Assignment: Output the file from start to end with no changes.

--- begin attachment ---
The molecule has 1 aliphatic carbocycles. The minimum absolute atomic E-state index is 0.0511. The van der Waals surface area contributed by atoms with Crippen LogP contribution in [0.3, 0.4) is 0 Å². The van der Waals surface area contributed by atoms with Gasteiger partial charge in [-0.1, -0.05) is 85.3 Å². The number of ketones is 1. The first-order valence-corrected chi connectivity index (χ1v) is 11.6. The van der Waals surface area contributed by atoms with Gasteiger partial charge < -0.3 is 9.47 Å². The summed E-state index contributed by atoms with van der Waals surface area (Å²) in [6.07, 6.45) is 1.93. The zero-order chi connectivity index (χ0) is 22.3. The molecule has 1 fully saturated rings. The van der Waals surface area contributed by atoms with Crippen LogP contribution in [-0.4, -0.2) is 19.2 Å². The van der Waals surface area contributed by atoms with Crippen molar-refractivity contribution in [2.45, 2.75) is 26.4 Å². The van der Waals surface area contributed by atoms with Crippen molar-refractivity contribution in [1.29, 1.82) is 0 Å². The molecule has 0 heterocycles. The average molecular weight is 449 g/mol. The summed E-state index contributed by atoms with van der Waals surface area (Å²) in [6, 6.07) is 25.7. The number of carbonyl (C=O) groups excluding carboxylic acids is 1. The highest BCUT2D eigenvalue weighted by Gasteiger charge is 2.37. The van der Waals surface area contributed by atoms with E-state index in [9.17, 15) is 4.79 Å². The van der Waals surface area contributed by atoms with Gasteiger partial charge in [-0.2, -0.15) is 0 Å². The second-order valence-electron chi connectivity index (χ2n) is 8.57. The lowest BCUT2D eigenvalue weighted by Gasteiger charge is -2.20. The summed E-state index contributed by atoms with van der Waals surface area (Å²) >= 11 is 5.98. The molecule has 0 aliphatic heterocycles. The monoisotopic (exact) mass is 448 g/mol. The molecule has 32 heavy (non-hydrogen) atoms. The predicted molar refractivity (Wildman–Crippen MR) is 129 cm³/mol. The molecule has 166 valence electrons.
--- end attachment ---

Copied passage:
The molecule has 1 aliphatic carbocycles. The minimum absolute atomic E-state index is 0.0511. The van der Waals surface area contributed by atoms with Crippen LogP contribution in [0.3, 0.4) is 0 Å². The van der Waals surface area contributed by atoms with Gasteiger partial charge in [-0.1, -0.05) is 85.3 Å². The number of ketones is 1. The first-order valence-corrected chi connectivity index (χ1v) is 11.6. The van der Waals surface area contributed by atoms with Gasteiger partial charge < -0.3 is 9.47 Å². The summed E-state index contributed by atoms with van der Waals surface area (Å²) in [6.07, 6.45) is 1.93. The zero-order chi connectivity index (χ0) is 22.3. The molecule has 1 fully saturated rings. The van der Waals surface area contributed by atoms with Crippen LogP contribution in [-0.4, -0.2) is 19.2 Å². The van der Waals surface area contributed by atoms with Crippen molar-refractivity contribution in [2.45, 2.75) is 26.4 Å². The van der Waals surface area contributed by atoms with Crippen molar-refractivity contribution in [1.29, 1.82) is 0 Å². The molecule has 0 heterocycles. The average molecular weight is 449 g/mol. The summed E-state index contributed by atoms with van der Waals surface area (Å²) in [6, 6.07) is 25.7. The number of carbonyl (C=O) groups excluding carboxylic acids is 1. The highest BCUT2D eigenvalue weighted by Gasteiger charge is 2.37. The van der Waals surface area contributed by atoms with E-state index in [9.17, 15) is 4.79 Å². The van der Waals surface area contributed by atoms with Gasteiger partial charge in [-0.2, -0.15) is 0 Å². The second-order valence-electron chi connectivity index (χ2n) is 8.57. The lowest BCUT2D eigenvalue weighted by Gasteiger charge is -2.20. The summed E-state index contributed by atoms with van der Waals surface area (Å²) >= 11 is 5.98. The molecule has 0 aliphatic heterocycles. The monoisotopic (exact) mass is 448 g/mol. The molecule has 32 heavy (non-hydrogen) atoms. The predicted molar refractivity (Wildman–Crippen MR) is 129 cm³/mol. The molecule has 166 valence electrons.